KLA ART 21 x Art Night

Creating dangerously (we-I insist!) - A Trilogy of Films by Alberta Whittle

KLA ART 21 is partnering with Art Night to screen the latest work from artist Alberta Whittle. Alberta is a Barbadian-Scottish artist whose practice-led research involves performance, writing, digital collage and video installation. In 2022 she will be representing Scotland at the 59th Venice Biennale.

We are honoured to partner with Art Night to showcase Alberta’s work with a new audience. We originally planned to collaborate with Art Night more closely, with our shared philosophies around what festivals can do for community, sharing art in non traditional spaces, and sharing art with atypical audiences. Both our festivals also work very closely with the artists with a strong focus on collaboration. With the pandemic, our teams were driven to think about how to make festivals that reflect our times, and the values that we want to see. Curated by Helen Nisbet, Art Night 2021’s  programme takes inspiration from defiance in small acts and moments of self-determination, both personal and collective.

Alberta’s film ‘Creating dangerously (we-I insist!)’ is a trilogy comprising Business as usual: hostile environment (a REMIX), HOLDING THE LINE: a refrain in two parts and RESET. Her work resonates with the theme of this year’s KLA ART This is Ours, as it pushes the audience to reflect and confront urgent issues prevalent in the UK that also have reverberations in Uganda such as colonial legacies, public protest, and the power of creation as defiance.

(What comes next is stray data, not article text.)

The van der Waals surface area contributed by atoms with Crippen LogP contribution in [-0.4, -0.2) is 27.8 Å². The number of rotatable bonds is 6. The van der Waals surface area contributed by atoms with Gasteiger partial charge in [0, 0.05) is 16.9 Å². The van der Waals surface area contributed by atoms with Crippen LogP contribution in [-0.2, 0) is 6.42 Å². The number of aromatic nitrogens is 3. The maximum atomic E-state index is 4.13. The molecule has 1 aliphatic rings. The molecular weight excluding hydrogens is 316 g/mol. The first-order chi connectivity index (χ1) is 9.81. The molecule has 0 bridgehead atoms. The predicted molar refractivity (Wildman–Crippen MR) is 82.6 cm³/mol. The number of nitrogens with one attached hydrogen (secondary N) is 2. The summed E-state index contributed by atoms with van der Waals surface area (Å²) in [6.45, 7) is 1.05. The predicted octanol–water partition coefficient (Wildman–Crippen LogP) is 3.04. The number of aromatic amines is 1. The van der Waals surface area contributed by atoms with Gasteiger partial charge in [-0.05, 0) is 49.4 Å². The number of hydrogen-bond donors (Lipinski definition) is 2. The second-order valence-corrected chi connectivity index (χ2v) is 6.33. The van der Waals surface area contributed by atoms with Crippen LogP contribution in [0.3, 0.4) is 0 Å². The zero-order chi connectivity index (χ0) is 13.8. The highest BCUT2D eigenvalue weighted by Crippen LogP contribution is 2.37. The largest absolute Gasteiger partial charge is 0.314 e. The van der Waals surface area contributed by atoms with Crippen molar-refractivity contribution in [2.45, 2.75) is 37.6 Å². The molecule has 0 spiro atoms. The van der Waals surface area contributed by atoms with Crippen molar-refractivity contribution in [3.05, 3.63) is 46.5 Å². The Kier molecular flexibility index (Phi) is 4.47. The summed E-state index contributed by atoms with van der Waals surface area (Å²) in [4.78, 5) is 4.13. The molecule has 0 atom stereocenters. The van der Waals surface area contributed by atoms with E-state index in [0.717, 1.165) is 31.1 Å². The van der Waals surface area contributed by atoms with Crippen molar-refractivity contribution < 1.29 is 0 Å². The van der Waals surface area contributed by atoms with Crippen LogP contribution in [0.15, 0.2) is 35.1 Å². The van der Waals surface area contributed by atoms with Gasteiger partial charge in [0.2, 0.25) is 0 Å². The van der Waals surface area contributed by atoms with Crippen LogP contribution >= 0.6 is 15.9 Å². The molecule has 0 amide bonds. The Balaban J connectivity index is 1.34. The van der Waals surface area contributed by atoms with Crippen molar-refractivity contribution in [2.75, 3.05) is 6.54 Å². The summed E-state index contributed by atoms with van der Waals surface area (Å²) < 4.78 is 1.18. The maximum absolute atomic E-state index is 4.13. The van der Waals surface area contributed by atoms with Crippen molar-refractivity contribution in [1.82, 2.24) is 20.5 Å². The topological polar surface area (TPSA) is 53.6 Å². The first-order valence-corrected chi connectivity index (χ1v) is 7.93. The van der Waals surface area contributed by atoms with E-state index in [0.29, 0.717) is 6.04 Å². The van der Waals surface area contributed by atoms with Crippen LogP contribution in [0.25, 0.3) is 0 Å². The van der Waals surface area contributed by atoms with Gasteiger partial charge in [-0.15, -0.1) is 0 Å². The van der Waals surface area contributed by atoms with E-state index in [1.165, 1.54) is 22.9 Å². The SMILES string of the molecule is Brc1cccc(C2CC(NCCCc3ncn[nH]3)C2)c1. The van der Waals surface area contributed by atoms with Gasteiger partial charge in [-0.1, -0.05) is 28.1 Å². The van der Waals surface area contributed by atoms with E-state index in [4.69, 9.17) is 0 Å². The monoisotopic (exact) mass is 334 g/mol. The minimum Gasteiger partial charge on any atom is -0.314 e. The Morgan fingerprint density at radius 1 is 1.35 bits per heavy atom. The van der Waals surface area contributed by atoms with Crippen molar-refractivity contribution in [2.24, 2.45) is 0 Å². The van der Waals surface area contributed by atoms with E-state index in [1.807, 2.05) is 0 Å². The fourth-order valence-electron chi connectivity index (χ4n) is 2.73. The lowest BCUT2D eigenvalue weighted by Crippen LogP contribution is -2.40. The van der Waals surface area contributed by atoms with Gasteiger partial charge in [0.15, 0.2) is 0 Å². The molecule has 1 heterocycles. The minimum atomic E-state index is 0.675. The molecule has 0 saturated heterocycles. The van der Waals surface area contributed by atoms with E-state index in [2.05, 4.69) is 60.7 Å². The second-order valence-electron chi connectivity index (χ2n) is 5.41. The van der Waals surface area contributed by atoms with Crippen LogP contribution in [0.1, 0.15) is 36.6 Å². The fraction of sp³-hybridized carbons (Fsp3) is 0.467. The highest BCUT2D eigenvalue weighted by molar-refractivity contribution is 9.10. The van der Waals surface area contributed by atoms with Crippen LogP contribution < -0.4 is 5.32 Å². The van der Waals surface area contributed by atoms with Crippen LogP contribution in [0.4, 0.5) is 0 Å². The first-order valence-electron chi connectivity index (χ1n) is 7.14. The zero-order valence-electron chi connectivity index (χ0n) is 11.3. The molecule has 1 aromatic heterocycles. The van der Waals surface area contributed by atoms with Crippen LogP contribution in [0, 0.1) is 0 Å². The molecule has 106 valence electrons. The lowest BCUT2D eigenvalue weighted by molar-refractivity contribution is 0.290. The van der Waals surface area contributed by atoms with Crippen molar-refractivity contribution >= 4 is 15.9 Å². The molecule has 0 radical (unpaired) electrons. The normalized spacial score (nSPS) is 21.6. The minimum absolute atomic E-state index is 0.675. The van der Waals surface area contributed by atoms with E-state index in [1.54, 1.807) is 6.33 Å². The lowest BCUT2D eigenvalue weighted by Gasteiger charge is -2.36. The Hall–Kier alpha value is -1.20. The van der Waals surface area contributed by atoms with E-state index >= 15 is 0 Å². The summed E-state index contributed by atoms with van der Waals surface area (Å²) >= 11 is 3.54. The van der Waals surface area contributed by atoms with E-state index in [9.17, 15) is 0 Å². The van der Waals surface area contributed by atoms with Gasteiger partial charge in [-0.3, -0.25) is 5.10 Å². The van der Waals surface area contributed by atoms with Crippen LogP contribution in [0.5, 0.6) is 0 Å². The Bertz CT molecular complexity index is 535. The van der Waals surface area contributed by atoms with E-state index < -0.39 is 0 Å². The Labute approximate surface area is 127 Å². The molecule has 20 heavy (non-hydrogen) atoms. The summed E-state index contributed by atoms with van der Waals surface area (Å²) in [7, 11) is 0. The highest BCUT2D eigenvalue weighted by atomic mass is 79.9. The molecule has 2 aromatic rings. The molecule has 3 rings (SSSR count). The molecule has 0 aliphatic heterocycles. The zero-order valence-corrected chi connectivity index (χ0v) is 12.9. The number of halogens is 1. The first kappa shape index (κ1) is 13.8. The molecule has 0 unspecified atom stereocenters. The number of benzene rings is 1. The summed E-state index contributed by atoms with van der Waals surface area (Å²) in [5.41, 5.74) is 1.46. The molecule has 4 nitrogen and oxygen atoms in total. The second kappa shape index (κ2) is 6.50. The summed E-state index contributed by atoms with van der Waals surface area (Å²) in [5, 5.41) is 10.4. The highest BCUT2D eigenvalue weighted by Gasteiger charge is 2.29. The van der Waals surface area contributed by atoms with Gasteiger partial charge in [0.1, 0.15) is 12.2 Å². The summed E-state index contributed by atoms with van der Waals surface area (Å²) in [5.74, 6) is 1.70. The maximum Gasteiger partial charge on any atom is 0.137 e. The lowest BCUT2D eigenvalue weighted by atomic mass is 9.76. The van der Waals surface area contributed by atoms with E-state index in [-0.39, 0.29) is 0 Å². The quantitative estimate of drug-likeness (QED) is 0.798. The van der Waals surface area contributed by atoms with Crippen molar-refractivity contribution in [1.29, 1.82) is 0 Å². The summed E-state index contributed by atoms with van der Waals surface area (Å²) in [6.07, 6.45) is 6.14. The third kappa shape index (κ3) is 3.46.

Initially we hoped to screen these films at public spaces as a lead up to the upcoming festival, however Uganda is currently in lockdown after cases rose drastically in a second wave spread of COVID-19. We are now taking this program online and hope it will be a source of insight and introspection as we anticipate KLA ART 21.

After a devastating eighteen months of socio-political catastrophe, Creating dan-gerously (we-I insist!) speculates on the optics of protest, channels of refusal, as well as the desire for pleasure and softness. The title of the trilogy entangles research by Edwidge Danticat on the potential for creative action to become a communion between audience and maker, with the title of Max Roach’s album, We Insist: Max Roach’s Freedom Now Suite (1960). Researched and produced as urgent medita-tions on freedom, this trilogy of films attempts to straddle a sense of looking back and looking forward whilst still being immersed in both epidemiological and politi-cal strife’. – Alberta Whittle

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